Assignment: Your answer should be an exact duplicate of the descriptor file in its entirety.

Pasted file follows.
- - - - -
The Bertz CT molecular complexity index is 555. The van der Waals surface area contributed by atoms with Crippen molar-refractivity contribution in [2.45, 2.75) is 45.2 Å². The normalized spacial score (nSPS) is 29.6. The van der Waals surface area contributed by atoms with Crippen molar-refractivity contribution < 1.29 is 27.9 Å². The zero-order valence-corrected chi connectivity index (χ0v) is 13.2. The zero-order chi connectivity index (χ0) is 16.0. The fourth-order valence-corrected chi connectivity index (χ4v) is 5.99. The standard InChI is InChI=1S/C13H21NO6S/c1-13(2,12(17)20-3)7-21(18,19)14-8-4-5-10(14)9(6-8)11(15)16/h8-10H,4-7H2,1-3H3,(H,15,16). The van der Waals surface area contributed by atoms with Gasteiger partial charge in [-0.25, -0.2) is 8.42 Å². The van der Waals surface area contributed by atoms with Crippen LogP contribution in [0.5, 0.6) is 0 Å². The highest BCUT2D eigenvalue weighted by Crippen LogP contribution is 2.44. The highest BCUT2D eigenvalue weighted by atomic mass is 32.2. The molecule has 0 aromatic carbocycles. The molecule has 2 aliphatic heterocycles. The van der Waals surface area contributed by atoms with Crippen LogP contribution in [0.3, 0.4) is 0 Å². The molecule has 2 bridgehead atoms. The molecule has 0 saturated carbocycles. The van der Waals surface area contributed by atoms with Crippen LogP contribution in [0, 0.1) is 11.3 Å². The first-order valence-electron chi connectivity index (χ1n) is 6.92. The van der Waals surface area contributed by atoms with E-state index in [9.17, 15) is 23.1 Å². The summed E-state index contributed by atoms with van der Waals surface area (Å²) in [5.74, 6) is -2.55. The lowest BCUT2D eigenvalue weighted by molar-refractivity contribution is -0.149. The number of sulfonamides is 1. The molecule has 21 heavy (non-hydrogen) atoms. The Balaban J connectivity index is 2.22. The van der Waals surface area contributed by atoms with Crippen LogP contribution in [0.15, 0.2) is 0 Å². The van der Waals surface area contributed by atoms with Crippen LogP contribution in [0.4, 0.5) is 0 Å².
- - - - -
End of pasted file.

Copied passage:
The Bertz CT molecular complexity index is 555. The van der Waals surface area contributed by atoms with Crippen molar-refractivity contribution in [2.45, 2.75) is 45.2 Å². The normalized spacial score (nSPS) is 29.6. The van der Waals surface area contributed by atoms with Crippen molar-refractivity contribution < 1.29 is 27.9 Å². The zero-order valence-corrected chi connectivity index (χ0v) is 13.2. The zero-order chi connectivity index (χ0) is 16.0. The fourth-order valence-corrected chi connectivity index (χ4v) is 5.99. The standard InChI is InChI=1S/C13H21NO6S/c1-13(2,12(17)20-3)7-21(18,19)14-8-4-5-10(14)9(6-8)11(15)16/h8-10H,4-7H2,1-3H3,(H,15,16). The van der Waals surface area contributed by atoms with Gasteiger partial charge in [-0.25, -0.2) is 8.42 Å². The van der Waals surface area contributed by atoms with Crippen LogP contribution in [0.5, 0.6) is 0 Å². The highest BCUT2D eigenvalue weighted by Crippen LogP contribution is 2.44. The highest BCUT2D eigenvalue weighted by atomic mass is 32.2. The molecule has 0 aromatic carbocycles. The molecule has 2 aliphatic heterocycles. The van der Waals surface area contributed by atoms with Crippen LogP contribution in [0.3, 0.4) is 0 Å². The molecule has 2 bridgehead atoms. The molecule has 0 saturated carbocycles. The van der Waals surface area contributed by atoms with Crippen LogP contribution in [0, 0.1) is 11.3 Å². The first-order valence-electron chi connectivity index (χ1n) is 6.92. The van der Waals surface area contributed by atoms with E-state index in [9.17, 15) is 23.1 Å². The summed E-state index contributed by atoms with van der Waals surface area (Å²) in [5.74, 6) is -2.55. The lowest BCUT2D eigenvalue weighted by molar-refractivity contribution is -0.149. The number of sulfonamides is 1. The molecule has 21 heavy (non-hydrogen) atoms. The Balaban J connectivity index is 2.22. The van der Waals surface area contributed by atoms with Crippen LogP contribution in [0.15, 0.2) is 0 Å². The van der Waals surface area contributed by atoms with Crippen LogP contribution in [0.4, 0.5) is 0 Å².